One of the mysteries of the English language finally explained.
1A thick, strong pole such as is used for a mast or yard on a ship.
- ‘Although these canoes are covered with birchbark, this skin, like that of a kayak, is stretched over a framework of ribs and spars.’
- ‘Fearing they would be blown into the island cliffs, the crew furled the main sail, then to lower the ship's profile further, Alexander ordered the main spar lowered.’
- ‘The spars - those are those huge, diagonal sticks hanging from the masts - are the frame for the sails.’
- ‘Every point is held together by the spar that sticks up in the center.’
- 1.1 The main longitudinal beam of an aeroplane wing.
- ‘The aircraft has twelve integral fuel tanks installed between the front and back spars in the wings.’
- ‘GKN Aerospace of the UK is to supply the complex carbon composite wing spars.’
- ‘It had a single two-bladed propeller in the front and high wings secured by a pair of metal spars from the bottom of the fuselage, which was white with a blue stripe to the tail.’
Middle English: shortening of Old French esparre, or from Old Norse sperra; related to Dutch spar and German Sparren.
1Make the motions of boxing without landing heavy blows, as a form of training.‘one contestant broke his nose while sparring’
- ‘Truly, though, Shen liked to spar in the training room.’
- ‘Feeling suddenly claustrophobic, he headed for the training yards, where he sparred half-heartedly with a few others.’
- ‘He wanders into a local gym, sees world welterweight champion Yuri in the ring, and offers to spar with him.’
- ‘He's introduced on stage, where amidst the dancers he stands at the end of a row, sparring with a punching bag.’
- ‘It wasn't a distraction while sparring, but it was annoying.’
- ‘We got chatting at the gym and would sometimes spar together.’
- ‘She looked up and saw many people in deep concentration, sparring with their partners, trading blows with great speed and accuracy.’
- ‘Usually he'd be here before him, practicing and sparring.’
- ‘Mentally sparring with these leadership thinkers was like going a round with the intellectual heavyweight champion of the world.’
- ‘We witness combat between two males sparring over a mate, and the sight of these two massive animals hurtling themselves at each other is amazing.’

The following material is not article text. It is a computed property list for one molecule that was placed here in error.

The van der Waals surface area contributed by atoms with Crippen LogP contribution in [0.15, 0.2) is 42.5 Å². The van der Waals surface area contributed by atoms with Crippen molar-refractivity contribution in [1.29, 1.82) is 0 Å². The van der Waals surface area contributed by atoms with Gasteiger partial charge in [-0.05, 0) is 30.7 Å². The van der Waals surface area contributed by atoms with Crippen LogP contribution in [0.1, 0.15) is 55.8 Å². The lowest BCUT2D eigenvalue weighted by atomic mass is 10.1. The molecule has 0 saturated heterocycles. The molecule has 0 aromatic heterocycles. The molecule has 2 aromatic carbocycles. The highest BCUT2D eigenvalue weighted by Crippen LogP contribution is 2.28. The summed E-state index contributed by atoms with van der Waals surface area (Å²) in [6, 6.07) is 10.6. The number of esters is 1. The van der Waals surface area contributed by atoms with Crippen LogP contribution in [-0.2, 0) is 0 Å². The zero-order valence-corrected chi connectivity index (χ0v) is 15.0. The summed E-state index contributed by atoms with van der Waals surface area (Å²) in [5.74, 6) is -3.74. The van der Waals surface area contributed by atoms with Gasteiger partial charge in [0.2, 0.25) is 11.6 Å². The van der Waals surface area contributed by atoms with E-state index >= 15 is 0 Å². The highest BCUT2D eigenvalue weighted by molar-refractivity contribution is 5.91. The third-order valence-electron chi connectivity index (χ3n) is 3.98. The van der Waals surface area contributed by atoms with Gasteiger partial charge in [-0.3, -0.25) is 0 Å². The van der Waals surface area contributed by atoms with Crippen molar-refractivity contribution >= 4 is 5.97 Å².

- ‘We trained, sparred, fought, ate, and laughed together ever since childhood.’
- ‘She was not quite up to verbally sparring with Sam yet.’
- ‘Later that evening she stood before her father, prepared to spar in the training hall.’
- ‘It's like the music in the movies where the hero is training for greatness; sparring in a basement with a punching bag or running like the wind or something.’
- ‘We were sparring in the afternoon, just like we always do.’
- ‘I sparred with Cassius Clay, as he was called then - I taught him everything he knew.’
- ‘During those two sparring sessions, Parker clearly got the best of it.’
- ‘They were sparring in his father's paddy fields.’
- ‘They begin a round of verbal sparring about their past together, Linklater's camera constantly swivelling to catch all the insults as they fly across the room.’
- ‘He spars with him at least three hours in the morning and two hours in the afternoon.’
- ‘Right now, we'll be practicing some martial arts sparring.’
- ‘It was while using one of these places I first met a sparring bloke, who taught me how to spar, and showed me the way to put my dukes up.’
- ‘They're merely sparring, feeling each other out, which plays directly into Orson's hands.’
- ‘Jason, you spar with Denise and I'll spar with Mark.’
- 1.1 Argue with someone without marked hostility.‘mother and daughter spar regularly over drink, drugs, and career’
quarrel, argue, have a fight, have a row, row, fight, disagree, fail to agree, differ, be at odds, have a misunderstanding, be at variance, fall out, dispute, squabble, brawl, bicker, chop logic, wrangle, bandy words, cross swords, lock horns, be at each other's throats, be at loggerheadsView synonyms
- ‘By the numbers - doctors, province spar over figures’
2(of a gamecock) fight with the feet or spurs.
1A period or bout of sparring.
- ‘They were matching each other move for move in a spar.’
- ‘This wasn't a spar in the training room in Sunstone.’
- ‘Maybe she could beat him in a spar match, but he wouldn't find out until the annual martial arts tournament at school.’
- ‘Remembering the spars she had had with the brothers, she smiled.’
2informal A close friend.‘Buster was his spar and he didn't want to let him down’
Old English sperran, spyrran ‘strike out’, of unknown origin; compare with Old Norse sperrask ‘kick out’.
usually in combination or with modifier A crystalline, easily cleavable, translucent or transparent mineral.
Late 16th century: from Middle Low German; related to Old English spærstān ‘gypsum’.
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